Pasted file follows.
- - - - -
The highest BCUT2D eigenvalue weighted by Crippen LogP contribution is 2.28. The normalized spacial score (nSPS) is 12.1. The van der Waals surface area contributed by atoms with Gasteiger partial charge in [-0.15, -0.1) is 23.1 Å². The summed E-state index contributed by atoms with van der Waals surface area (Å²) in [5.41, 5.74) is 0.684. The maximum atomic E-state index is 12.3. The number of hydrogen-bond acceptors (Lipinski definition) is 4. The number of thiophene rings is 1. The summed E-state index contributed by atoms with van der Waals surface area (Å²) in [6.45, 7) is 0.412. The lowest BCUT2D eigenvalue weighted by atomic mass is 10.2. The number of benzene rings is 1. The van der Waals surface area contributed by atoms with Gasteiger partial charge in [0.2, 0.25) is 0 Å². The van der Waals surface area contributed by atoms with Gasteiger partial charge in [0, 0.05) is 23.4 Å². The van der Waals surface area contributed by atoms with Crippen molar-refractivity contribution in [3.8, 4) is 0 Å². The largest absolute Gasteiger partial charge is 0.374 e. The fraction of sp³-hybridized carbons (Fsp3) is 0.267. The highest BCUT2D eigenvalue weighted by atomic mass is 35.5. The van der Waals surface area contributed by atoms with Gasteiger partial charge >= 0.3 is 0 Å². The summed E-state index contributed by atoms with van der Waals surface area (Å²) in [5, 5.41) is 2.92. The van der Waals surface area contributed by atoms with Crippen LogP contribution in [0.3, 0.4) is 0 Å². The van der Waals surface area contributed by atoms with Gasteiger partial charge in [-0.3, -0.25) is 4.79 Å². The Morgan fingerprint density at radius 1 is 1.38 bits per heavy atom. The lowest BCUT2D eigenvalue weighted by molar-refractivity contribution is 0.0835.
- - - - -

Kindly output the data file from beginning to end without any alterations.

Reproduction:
The highest BCUT2D eigenvalue weighted by Crippen LogP contribution is 2.28. The normalized spacial score (nSPS) is 12.1. The van der Waals surface area contributed by atoms with Gasteiger partial charge in [-0.15, -0.1) is 23.1 Å². The summed E-state index contributed by atoms with van der Waals surface area (Å²) in [5.41, 5.74) is 0.684. The maximum atomic E-state index is 12.3. The number of hydrogen-bond acceptors (Lipinski definition) is 4. The number of thiophene rings is 1. The summed E-state index contributed by atoms with van der Waals surface area (Å²) in [6.45, 7) is 0.412. The lowest BCUT2D eigenvalue weighted by atomic mass is 10.2. The number of benzene rings is 1. The van der Waals surface area contributed by atoms with Gasteiger partial charge in [0.2, 0.25) is 0 Å². The van der Waals surface area contributed by atoms with Gasteiger partial charge in [0, 0.05) is 23.4 Å². The van der Waals surface area contributed by atoms with Crippen molar-refractivity contribution in [3.8, 4) is 0 Å². The largest absolute Gasteiger partial charge is 0.374 e. The fraction of sp³-hybridized carbons (Fsp3) is 0.267. The highest BCUT2D eigenvalue weighted by atomic mass is 35.5. The van der Waals surface area contributed by atoms with Gasteiger partial charge >= 0.3 is 0 Å². The summed E-state index contributed by atoms with van der Waals surface area (Å²) in [5, 5.41) is 2.92. The van der Waals surface area contributed by atoms with Crippen LogP contribution in [0.3, 0.4) is 0 Å². The van der Waals surface area contributed by atoms with Gasteiger partial charge in [-0.3, -0.25) is 4.79 Å². The Morgan fingerprint density at radius 1 is 1.38 bits per heavy atom. The lowest BCUT2D eigenvalue weighted by molar-refractivity contribution is 0.0835.